• Farmers and Friends Ag Center Benefit-The inaugural benefit to raise money for the Tom Harbin Ag Center was held on Saturday, May 14. At the event were numerous animals including a small petting zoo, Farmers Market vendors, local and out of town vendors, a silent auction, bounce house, pet costume contest,cow train rides, Alabama Wildlife Federation’s Alabama Nature Center’s interactive exhibit, and more. Lisa Wood, agent with the Supplemental Nutrition Assistance Program (SNAP), handed out informational pamphlets and freebies. The Alabama Forestry Commission provided education and pamphlets about the value of our forests and how to carry out responsible land and forest management. Free items for kids were given out. Approximately 250 people attended and more than $2,000 was raised to help with building maintenance, updates and repairs. Plans are in the works for an even bigger and better Farmers and Friends event next year.
• Canning Workshop- A class was held to teach locals how to safely store produce by canning vegetables using the water bath method.
• Weeds Walk-Amanda Evans, Crenshaw County Extension Coordinator along with REAs Jessica Kelton and Bence Carter met at the Crenshaw County lake to offer education, through a walking tour, about how to ID invasive plants.
• Learn and Burn-Amanda Evans and REAs hosted a demonstration on proper burning techniques that aid wildlife and forest management.
• Senior May Day-The inaugural event was held on May 5 at the Tom Harbin Ag Center where Senior citizens from around the county participated in games and activities such as an egg-and- spoon race, bingo, dancing, cake walk, and more.
• BodyQuest- Monthly visits to schools by REA Lisa Woods, the innovative childhood obesity prevention program, empowers third graders and their parents to make healthier choices.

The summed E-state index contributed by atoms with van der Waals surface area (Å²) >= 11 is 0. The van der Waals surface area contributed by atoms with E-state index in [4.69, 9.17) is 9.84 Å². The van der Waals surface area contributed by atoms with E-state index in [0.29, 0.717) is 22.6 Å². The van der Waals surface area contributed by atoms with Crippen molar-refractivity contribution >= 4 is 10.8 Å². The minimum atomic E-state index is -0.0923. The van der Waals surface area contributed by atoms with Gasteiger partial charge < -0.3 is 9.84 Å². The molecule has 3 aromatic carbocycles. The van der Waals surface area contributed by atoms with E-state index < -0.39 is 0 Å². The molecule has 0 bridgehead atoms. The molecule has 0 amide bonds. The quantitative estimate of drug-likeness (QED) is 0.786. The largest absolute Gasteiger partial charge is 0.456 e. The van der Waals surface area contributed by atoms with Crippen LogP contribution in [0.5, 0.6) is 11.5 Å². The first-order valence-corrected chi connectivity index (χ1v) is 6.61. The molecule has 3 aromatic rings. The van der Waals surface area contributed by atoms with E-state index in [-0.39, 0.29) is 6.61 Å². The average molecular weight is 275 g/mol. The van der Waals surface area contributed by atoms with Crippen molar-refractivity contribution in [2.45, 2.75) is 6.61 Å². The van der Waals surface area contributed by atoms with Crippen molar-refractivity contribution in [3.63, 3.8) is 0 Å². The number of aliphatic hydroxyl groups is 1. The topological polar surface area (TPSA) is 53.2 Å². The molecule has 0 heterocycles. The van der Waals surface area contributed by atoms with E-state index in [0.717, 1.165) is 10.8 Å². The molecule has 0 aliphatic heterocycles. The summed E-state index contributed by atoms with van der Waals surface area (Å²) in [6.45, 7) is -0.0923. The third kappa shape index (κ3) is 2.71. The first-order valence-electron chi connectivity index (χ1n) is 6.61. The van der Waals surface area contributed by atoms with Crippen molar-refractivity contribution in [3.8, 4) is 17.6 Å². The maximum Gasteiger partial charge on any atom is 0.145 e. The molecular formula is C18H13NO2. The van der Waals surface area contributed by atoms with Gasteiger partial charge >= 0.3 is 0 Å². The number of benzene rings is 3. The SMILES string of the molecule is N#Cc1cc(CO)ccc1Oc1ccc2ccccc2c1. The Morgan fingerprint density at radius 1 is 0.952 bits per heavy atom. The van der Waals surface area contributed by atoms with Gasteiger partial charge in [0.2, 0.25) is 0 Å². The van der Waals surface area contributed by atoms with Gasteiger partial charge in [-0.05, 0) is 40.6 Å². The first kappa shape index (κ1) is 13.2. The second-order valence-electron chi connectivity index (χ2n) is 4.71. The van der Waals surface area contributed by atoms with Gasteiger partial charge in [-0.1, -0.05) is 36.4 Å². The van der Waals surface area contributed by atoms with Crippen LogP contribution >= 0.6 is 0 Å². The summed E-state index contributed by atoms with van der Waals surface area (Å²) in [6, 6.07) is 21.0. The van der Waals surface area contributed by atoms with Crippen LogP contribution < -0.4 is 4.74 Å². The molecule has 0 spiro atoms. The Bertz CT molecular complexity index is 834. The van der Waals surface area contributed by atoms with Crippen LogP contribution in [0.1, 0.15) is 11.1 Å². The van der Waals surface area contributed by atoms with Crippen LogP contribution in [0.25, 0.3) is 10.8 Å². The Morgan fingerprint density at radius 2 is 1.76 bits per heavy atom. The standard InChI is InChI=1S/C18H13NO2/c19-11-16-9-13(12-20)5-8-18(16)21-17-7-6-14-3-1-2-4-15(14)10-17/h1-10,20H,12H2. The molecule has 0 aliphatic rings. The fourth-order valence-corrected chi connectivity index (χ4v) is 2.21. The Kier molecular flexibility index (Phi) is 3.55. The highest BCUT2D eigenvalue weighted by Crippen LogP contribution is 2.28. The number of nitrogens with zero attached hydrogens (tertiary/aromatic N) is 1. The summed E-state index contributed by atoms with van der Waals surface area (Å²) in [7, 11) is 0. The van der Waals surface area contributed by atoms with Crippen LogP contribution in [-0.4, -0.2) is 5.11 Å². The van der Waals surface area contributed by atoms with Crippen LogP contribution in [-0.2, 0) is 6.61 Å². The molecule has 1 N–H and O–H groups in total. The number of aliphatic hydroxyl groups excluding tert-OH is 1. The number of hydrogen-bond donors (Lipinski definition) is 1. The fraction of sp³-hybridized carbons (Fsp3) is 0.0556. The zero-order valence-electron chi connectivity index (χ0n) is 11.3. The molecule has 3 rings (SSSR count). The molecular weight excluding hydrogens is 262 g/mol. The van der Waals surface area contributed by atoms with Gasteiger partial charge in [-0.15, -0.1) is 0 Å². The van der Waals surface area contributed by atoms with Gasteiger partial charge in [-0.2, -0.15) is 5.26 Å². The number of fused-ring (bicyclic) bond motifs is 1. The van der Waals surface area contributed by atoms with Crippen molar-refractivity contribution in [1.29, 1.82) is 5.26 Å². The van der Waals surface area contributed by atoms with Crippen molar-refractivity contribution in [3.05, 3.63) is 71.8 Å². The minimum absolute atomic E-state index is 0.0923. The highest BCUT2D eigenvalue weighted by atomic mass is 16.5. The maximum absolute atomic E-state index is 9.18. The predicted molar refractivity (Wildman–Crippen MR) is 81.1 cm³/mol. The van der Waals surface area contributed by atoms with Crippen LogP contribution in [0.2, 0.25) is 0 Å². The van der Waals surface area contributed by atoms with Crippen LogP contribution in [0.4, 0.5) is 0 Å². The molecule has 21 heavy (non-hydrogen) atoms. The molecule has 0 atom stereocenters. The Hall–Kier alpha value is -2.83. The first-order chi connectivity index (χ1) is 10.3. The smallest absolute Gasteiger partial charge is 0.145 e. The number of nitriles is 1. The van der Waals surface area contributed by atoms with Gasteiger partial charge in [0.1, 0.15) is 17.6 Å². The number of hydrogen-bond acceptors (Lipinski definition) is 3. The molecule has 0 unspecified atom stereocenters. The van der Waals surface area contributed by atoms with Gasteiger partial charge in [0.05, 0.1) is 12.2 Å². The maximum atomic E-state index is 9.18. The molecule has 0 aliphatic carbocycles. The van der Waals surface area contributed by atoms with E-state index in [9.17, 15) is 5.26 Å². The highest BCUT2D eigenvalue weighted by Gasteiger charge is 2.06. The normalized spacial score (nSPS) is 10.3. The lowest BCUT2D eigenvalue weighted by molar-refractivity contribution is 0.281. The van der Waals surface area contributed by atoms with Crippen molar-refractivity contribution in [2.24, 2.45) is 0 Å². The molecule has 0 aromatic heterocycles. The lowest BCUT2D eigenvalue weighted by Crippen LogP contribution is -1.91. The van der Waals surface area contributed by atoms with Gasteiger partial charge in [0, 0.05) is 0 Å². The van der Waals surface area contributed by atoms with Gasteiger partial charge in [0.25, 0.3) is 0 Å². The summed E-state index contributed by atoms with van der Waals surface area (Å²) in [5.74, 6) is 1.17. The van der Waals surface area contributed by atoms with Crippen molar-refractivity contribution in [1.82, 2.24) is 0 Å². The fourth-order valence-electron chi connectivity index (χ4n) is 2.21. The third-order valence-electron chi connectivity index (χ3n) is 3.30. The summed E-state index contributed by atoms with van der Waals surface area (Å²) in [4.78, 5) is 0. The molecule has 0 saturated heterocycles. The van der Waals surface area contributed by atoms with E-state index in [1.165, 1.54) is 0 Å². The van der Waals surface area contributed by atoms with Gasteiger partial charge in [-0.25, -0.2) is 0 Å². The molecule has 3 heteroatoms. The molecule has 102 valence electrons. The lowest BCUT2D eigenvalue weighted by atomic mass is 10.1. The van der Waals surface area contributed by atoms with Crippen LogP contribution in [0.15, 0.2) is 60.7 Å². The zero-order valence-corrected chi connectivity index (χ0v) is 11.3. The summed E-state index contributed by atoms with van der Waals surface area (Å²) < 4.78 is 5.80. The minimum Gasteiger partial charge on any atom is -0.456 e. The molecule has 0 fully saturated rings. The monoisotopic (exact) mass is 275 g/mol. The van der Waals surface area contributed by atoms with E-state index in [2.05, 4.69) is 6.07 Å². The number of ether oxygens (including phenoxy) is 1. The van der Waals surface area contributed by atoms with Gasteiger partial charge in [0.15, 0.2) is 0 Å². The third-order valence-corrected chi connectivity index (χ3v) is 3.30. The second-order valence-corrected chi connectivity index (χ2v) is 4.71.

• Forestry Planning Workshops- Hosted by the Forestry Planning Committee, a joint panel consisting of the Crenshaw County Extension, TREASURE Forest, NRCS, and the Alabama Forestry Commission, held two workshops providing information on how to prepare for timber sale and how to prep a site for planting and thinning pines.
Wildlife Back to School Bash
4-H programs and clubs: (offered for 4th-6th grade with plans to work with 7th and 8th graders during the upcoming school year): Your Money, Your Life—A financial simulation for grades 7-12 that aids students in learning personal financial management. By partnering with Career Academy,participants pretend to be young adults with occupations, salaries, and often have a family. They move through the simulation with volunteers role-playing various scenarios. Garden Club- The mission of the club is to give back to the community. Youth active in the club are learning Junior Master Gardener curriculum and gaining first hand experience growing a variety of produce. Aside from a small portion used for cooking demos for club members, produce will be donated to people in need in the community. Archery Club, Horse Club, Chick Chain and Pig Pen animal projects where participants show at the Peanut Festivalin Dothan
The extension agency partnered with the Luverne Public Library to offer Cooking, and STEAM programs that focus on the fields of science, engineering, the arts and math.
• Annual Farm City Day for k-5 students
• Groundwater Festival for 4th graders
• Farm Safety Day for for 6th graders
• Classroom in the Forest for 5th graders.
The strategic plan survey will be open until July 8 and can be accessed at https://auburn.qualtrics.com/jfe/form/SV_6WiuHFAT6SUbWjY
The grassroots survey is open until July 31 and can be accessed at https://www.aces.edu/go/grassroots
For more information call the Crenshaw County Extension Office at 334-335-6312.